Thursday, October 6, 2016

Novant 15k: Locking In

This is the sixth consecutive year I have done Lungstrong 15k, which is the longest streak I have for any perennial race.  This year, the event was renamed to Novant 15k, but the course and event details remained the same.  For at least four years, I've had a long-standing goal to break 60 minutes for a 15k, and since it's not a common distance, Lungstrong/Novant is really the only course on which I've given it a shot.  One of the big pros to Novant is that it is two miles from my house.  However, it's also a course strewn with rolling hills, and some of the more challenging climbs are on the back end.
To be honest, I wasn't even planning to race Novant this year.  I had spent the last 12 weeks training hard for the single-minded purpose of qualifying for New York Marathon with a 1:23 half marathon.  I was tuned up and locked in, ready to give it my best shot, but the unrest in Charlotte during the week of the race and ensuing declaration of State of Emergency caused my focus race to be cancelled.  I was deflated, but I quickly resolved to use all that peak fitness for something, so Novant 15k found its way into my cross-hairs.
When I describe the Novant 15k course to others, I break it up into three 5k sections.  The first 5k, even though it has a fast start, has some notable and steady climbs out of Jetton Park and on Jetton Road itself, giving it what I would call a medium difficulty.  The second 5k, while not flat, is the most tame and easy part of the course, weaving through residential side streets before depositing onto the Western end of Jetton Road.  The final and most difficult third of the race is made up mostly of the long, rolling terrain of Jetton Road and a couple of more steep climbs off the main road in the 7th and 9th miles.  In past races, if I was feeling spent by the 10k mark, I knew that the final 5k would be a downward spiral.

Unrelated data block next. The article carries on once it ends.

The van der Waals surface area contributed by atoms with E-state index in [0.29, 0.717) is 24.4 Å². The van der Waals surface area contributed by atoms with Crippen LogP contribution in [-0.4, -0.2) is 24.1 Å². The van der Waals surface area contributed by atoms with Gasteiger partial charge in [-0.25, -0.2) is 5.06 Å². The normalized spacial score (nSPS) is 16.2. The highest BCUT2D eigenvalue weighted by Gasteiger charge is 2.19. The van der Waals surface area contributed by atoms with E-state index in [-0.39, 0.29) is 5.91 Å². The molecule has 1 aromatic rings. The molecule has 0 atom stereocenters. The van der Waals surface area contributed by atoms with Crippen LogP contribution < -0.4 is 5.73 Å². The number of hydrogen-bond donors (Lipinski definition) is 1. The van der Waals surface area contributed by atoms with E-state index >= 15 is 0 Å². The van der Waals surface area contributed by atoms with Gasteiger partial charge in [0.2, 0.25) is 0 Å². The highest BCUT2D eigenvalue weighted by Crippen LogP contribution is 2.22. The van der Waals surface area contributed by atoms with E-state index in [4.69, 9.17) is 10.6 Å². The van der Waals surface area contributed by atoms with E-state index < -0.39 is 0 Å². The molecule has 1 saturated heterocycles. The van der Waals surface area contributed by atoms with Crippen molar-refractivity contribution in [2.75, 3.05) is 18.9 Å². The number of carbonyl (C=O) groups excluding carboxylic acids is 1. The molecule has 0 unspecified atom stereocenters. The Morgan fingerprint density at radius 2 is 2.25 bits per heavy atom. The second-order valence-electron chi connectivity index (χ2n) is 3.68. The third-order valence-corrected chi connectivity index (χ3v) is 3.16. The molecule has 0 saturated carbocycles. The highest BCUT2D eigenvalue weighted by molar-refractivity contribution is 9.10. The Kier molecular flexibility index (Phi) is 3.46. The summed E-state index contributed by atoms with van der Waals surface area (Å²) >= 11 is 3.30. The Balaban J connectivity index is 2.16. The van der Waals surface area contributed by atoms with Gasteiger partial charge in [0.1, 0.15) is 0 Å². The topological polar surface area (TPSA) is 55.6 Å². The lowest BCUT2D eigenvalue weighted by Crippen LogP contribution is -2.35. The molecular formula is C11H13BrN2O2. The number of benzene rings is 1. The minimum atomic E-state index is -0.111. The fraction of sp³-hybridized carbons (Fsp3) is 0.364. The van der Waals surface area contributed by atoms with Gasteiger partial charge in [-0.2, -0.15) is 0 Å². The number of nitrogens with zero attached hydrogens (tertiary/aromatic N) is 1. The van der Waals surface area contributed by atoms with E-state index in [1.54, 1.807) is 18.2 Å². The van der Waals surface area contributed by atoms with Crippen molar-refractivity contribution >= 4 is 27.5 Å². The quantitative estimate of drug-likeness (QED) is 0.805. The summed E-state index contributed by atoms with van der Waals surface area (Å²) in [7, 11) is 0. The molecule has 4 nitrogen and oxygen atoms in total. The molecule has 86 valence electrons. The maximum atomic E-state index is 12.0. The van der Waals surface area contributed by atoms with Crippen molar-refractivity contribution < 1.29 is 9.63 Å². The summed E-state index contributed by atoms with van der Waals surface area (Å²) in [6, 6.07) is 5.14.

I got lucky with the weather on race day. It was in the mid-50s, which was paradise compared to the long, hot summer of training.  I knew I would be competitive, so I slipped into a place near the front row, behind a dozen or so other local Charlotte runners who I thought were out of my league.  At the start, once the adrenaline set in, I looked at my watch to see that the low-6ish minute paces were popping off way too easily.  I had spent the last months ingraining a 6:20 pace into my head for my target half, so I worked consciously to dial back to that pace.  It felt surprisingly fresh!  
After the field thinned out, and before a small lead group of elites led by pro miler Matt Elliott vanished, I took a count and reckoned I was in 12th place overall, which was better than I expected for as popular a race as this is.  I swiped a couple more places in the climb coming out of Jetton Park and found myself in a relative no-man's land for most of Jetton Road.  New to this year were mid-race timing mats at each certified 5k split point, so I hit lap on my watch--albeit a couple seconds late--after the first 5k to see that I had run the first third in 19:32.  That was pretty good for my goal, but the first two thirds of the race are only good for offsetting the end...